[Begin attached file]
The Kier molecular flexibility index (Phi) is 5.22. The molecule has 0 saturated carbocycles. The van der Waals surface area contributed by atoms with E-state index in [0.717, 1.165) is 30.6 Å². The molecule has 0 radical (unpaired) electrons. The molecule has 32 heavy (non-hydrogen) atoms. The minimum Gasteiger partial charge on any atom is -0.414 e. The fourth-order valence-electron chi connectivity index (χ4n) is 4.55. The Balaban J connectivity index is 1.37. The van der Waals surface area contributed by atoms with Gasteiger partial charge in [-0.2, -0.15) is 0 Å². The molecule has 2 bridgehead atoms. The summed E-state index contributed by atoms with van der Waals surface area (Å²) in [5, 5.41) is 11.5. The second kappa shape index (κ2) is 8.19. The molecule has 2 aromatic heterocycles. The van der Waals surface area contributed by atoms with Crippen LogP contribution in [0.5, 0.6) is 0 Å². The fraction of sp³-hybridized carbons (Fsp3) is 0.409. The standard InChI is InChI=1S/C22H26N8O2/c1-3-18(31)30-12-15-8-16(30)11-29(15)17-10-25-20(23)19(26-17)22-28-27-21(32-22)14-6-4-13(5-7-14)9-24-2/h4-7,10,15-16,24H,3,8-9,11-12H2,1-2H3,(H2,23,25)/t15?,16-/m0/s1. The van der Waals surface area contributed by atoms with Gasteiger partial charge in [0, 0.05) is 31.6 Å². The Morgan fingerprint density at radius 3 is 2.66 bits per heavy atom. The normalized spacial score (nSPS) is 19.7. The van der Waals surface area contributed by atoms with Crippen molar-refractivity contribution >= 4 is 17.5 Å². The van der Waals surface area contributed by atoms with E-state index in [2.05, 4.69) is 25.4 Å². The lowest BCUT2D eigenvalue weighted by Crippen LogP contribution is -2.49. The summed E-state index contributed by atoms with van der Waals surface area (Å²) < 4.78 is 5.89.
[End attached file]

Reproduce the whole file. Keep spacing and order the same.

The Kier molecular flexibility index (Phi) is 5.22. The molecule has 0 saturated carbocycles. The van der Waals surface area contributed by atoms with E-state index in [0.717, 1.165) is 30.6 Å². The molecule has 0 radical (unpaired) electrons. The molecule has 32 heavy (non-hydrogen) atoms. The minimum Gasteiger partial charge on any atom is -0.414 e. The fourth-order valence-electron chi connectivity index (χ4n) is 4.55. The Balaban J connectivity index is 1.37. The van der Waals surface area contributed by atoms with Gasteiger partial charge in [-0.2, -0.15) is 0 Å². The molecule has 2 bridgehead atoms. The summed E-state index contributed by atoms with van der Waals surface area (Å²) in [5, 5.41) is 11.5. The second kappa shape index (κ2) is 8.19. The molecule has 2 aromatic heterocycles. The van der Waals surface area contributed by atoms with Crippen LogP contribution in [0.5, 0.6) is 0 Å². The fraction of sp³-hybridized carbons (Fsp3) is 0.409. The standard InChI is InChI=1S/C22H26N8O2/c1-3-18(31)30-12-15-8-16(30)11-29(15)17-10-25-20(23)19(26-17)22-28-27-21(32-22)14-6-4-13(5-7-14)9-24-2/h4-7,10,15-16,24H,3,8-9,11-12H2,1-2H3,(H2,23,25)/t15?,16-/m0/s1. The van der Waals surface area contributed by atoms with Gasteiger partial charge in [0, 0.05) is 31.6 Å². The Morgan fingerprint density at radius 3 is 2.66 bits per heavy atom. The normalized spacial score (nSPS) is 19.7. The van der Waals surface area contributed by atoms with Crippen molar-refractivity contribution >= 4 is 17.5 Å². The van der Waals surface area contributed by atoms with E-state index in [2.05, 4.69) is 25.4 Å². The lowest BCUT2D eigenvalue weighted by Crippen LogP contribution is -2.49. The summed E-state index contributed by atoms with van der Waals surface area (Å²) < 4.78 is 5.89.